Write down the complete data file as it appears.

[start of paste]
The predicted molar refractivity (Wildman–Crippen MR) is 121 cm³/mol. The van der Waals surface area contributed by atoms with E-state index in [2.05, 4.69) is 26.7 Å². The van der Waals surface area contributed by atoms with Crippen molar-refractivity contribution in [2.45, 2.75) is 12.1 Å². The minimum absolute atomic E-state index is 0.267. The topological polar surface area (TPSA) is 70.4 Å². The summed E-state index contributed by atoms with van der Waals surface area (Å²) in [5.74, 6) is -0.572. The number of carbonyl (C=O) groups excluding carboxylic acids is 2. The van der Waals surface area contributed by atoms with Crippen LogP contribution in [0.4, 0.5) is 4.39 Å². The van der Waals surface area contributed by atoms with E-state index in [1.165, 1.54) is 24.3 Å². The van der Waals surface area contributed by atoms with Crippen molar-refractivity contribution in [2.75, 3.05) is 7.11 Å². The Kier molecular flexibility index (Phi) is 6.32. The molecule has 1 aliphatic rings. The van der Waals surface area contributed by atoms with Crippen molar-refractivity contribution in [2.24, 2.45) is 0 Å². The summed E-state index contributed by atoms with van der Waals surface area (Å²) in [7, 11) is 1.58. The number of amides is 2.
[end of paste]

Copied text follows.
The predicted molar refractivity (Wildman–Crippen MR) is 121 cm³/mol. The van der Waals surface area contributed by atoms with E-state index in [2.05, 4.69) is 26.7 Å². The van der Waals surface area contributed by atoms with Crippen molar-refractivity contribution in [2.45, 2.75) is 12.1 Å². The minimum absolute atomic E-state index is 0.267. The topological polar surface area (TPSA) is 70.4 Å². The summed E-state index contributed by atoms with van der Waals surface area (Å²) in [5.74, 6) is -0.572. The number of carbonyl (C=O) groups excluding carboxylic acids is 2. The van der Waals surface area contributed by atoms with Crippen LogP contribution in [0.4, 0.5) is 4.39 Å². The van der Waals surface area contributed by atoms with E-state index in [1.165, 1.54) is 24.3 Å². The van der Waals surface area contributed by atoms with Crippen molar-refractivity contribution in [2.75, 3.05) is 7.11 Å². The Kier molecular flexibility index (Phi) is 6.32. The molecule has 1 aliphatic rings. The van der Waals surface area contributed by atoms with Crippen molar-refractivity contribution in [2.24, 2.45) is 0 Å². The summed E-state index contributed by atoms with van der Waals surface area (Å²) in [7, 11) is 1.58. The number of amides is 2.